Finally, a columnist who isn’t buying into conspiracy theories.
Buster Olney details A-Rod’s struggles — his baseball struggles — notes the exceedingly poor matchups in play between the zombie A-Rod and the Tigers’ power righties, and puts lie to the notion that the reason Rodriguez is on the bench is because of silly tabloid nonsense:
Does anyone think that the Yankees decision-makers, from Girardi to general manager Brian Cashman, love every player they’ve inserted into their lineup through the years? No. Have they used productive players they couldn’t stand personally (like the way Joe Torre kept giving the David Wells the ball)? Absolutely.
Hell, if the Yankees thought the 86-year-old Fidel Castro could throw 120 mph and help the Yankees win the 2012 title, they’d pitch him.
Perhaps this can be explained by the fact that Olney is a national writer so he doesn’t spend all fall and winter filling column inches with “A-Rod is history’s greatest monster” stories. But the fact that it happens to be the most logical and straightforward explanation for all of this is an added benefit.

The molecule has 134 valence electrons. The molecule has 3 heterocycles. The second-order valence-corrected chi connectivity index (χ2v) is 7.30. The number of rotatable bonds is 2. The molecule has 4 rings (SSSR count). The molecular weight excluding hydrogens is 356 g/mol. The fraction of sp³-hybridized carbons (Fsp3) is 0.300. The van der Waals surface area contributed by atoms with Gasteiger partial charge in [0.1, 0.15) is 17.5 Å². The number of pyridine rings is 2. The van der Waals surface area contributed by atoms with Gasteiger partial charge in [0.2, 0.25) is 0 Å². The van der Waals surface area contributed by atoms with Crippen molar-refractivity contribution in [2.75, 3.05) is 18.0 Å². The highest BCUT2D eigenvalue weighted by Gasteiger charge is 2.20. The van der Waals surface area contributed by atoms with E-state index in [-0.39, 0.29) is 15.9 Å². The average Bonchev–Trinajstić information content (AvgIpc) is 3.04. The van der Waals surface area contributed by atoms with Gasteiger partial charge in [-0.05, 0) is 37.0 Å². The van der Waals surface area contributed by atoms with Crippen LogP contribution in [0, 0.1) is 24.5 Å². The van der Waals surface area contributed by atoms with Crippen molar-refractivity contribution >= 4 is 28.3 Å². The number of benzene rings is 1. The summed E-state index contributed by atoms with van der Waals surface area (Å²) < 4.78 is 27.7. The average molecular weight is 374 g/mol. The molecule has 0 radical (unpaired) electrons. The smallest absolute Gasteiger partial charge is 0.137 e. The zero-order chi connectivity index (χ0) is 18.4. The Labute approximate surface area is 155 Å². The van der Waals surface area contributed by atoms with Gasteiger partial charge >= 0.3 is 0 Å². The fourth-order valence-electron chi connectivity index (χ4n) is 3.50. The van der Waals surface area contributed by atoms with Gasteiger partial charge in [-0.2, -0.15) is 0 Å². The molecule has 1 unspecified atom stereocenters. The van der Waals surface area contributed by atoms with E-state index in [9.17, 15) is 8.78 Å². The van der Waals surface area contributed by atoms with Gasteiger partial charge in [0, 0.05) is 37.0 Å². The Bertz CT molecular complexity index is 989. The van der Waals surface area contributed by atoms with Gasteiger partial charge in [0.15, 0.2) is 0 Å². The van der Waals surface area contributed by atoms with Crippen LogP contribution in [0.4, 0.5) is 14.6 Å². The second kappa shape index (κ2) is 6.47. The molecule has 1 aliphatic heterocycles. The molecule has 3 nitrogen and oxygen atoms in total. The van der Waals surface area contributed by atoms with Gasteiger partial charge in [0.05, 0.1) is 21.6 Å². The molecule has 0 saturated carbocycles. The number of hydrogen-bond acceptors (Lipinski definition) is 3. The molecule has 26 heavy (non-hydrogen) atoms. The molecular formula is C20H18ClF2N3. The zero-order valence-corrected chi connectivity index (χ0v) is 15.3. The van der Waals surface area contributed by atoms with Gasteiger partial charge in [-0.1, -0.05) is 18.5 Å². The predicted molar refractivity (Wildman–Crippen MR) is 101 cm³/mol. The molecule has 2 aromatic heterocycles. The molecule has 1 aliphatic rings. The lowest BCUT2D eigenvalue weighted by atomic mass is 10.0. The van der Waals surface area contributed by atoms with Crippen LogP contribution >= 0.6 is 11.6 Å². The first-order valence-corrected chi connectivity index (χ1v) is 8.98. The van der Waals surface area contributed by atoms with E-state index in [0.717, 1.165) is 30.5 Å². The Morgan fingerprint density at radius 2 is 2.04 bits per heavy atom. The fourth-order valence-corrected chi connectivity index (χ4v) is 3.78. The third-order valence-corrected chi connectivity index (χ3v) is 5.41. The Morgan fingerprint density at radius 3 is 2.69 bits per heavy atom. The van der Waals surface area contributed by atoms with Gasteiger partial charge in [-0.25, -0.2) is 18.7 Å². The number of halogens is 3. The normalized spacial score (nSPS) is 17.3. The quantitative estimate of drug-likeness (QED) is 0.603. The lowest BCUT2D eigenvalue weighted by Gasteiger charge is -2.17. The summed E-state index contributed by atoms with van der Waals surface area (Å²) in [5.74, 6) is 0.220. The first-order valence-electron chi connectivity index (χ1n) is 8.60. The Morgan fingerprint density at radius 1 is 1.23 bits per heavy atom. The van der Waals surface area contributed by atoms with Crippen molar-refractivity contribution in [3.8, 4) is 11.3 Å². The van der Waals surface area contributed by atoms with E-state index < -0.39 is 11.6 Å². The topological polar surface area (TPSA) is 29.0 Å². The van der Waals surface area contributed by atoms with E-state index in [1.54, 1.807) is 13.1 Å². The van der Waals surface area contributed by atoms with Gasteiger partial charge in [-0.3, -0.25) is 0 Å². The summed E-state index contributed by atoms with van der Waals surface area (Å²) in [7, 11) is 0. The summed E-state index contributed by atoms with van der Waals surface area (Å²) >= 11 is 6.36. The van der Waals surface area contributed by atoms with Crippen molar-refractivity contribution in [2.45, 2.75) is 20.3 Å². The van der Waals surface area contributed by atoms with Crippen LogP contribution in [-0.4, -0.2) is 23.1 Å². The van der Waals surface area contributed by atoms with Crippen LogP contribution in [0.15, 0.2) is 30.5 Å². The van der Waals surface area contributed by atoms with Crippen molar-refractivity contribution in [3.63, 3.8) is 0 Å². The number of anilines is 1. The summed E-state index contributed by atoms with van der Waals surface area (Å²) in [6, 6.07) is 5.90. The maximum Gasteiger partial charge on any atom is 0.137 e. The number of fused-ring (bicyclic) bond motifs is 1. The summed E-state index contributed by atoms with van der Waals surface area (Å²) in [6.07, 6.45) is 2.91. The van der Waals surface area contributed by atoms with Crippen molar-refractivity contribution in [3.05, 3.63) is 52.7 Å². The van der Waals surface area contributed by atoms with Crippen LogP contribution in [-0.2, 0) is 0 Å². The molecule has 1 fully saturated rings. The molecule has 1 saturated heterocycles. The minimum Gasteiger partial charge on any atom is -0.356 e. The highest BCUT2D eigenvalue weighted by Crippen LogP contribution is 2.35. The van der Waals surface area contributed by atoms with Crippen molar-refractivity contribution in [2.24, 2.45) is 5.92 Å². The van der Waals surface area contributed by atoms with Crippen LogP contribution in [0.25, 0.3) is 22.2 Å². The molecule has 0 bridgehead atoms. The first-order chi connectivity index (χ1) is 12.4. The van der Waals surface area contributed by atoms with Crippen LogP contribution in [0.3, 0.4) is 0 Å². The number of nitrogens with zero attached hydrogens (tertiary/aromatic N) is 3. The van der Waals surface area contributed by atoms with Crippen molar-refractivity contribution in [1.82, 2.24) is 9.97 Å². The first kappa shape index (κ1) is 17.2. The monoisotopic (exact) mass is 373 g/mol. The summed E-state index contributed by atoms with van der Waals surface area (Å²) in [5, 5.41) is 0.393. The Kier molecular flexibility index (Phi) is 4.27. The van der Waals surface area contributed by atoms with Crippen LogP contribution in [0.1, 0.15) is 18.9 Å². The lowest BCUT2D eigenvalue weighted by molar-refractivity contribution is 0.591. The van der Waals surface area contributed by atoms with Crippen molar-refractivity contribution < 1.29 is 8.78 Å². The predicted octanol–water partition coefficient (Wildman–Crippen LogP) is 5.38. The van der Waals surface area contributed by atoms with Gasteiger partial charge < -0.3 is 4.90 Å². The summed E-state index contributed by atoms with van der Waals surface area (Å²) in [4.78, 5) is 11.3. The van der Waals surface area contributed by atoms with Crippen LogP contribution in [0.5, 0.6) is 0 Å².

The Cubs’ defense — or lack thereof this year — has been a topic of conversation as it could help explain why the team hasn’t played at the elite level it played at last year.
Manager Joe Maddon tried to go into detail about that but ended up channeling his inner Rex Ryan. Via CSN Chicago’s Patrick Mooney.
If, in the future, Joe Ross ever complains about a lack of run support, point to his first four starts of the 2017 season.
Ross started on April 19 in Atlanta against the Braves, on April 25 in Colorado against the Rockies, on April 30 at home against the Mets, and on May 23 at home against the Mariners. In those games, the Nats’ offense scored 14, 15, 23, and 10 runs respectively for a total of 62 runs, or an average of 15.5 per start. Ross was the pitcher of record for seven, eight, 10, and 10 runs for a total of 35 runs (8.75 runs per start), which would still make him the major league leader in run support by that restrictive standard.
Among qualified starters — Ross did not qualify — entering Tuesday’s action, the Rockies’ Antonio Senzatela led the way according to ESPN, averaging 7.11 runs of support in nine starts. The Rockies scored double-digit runs in only three of those starts, oddly enough.
Per the Nationals, the 62 runs of support for Ross is a major league record in a pitcher’s first four starts of a season.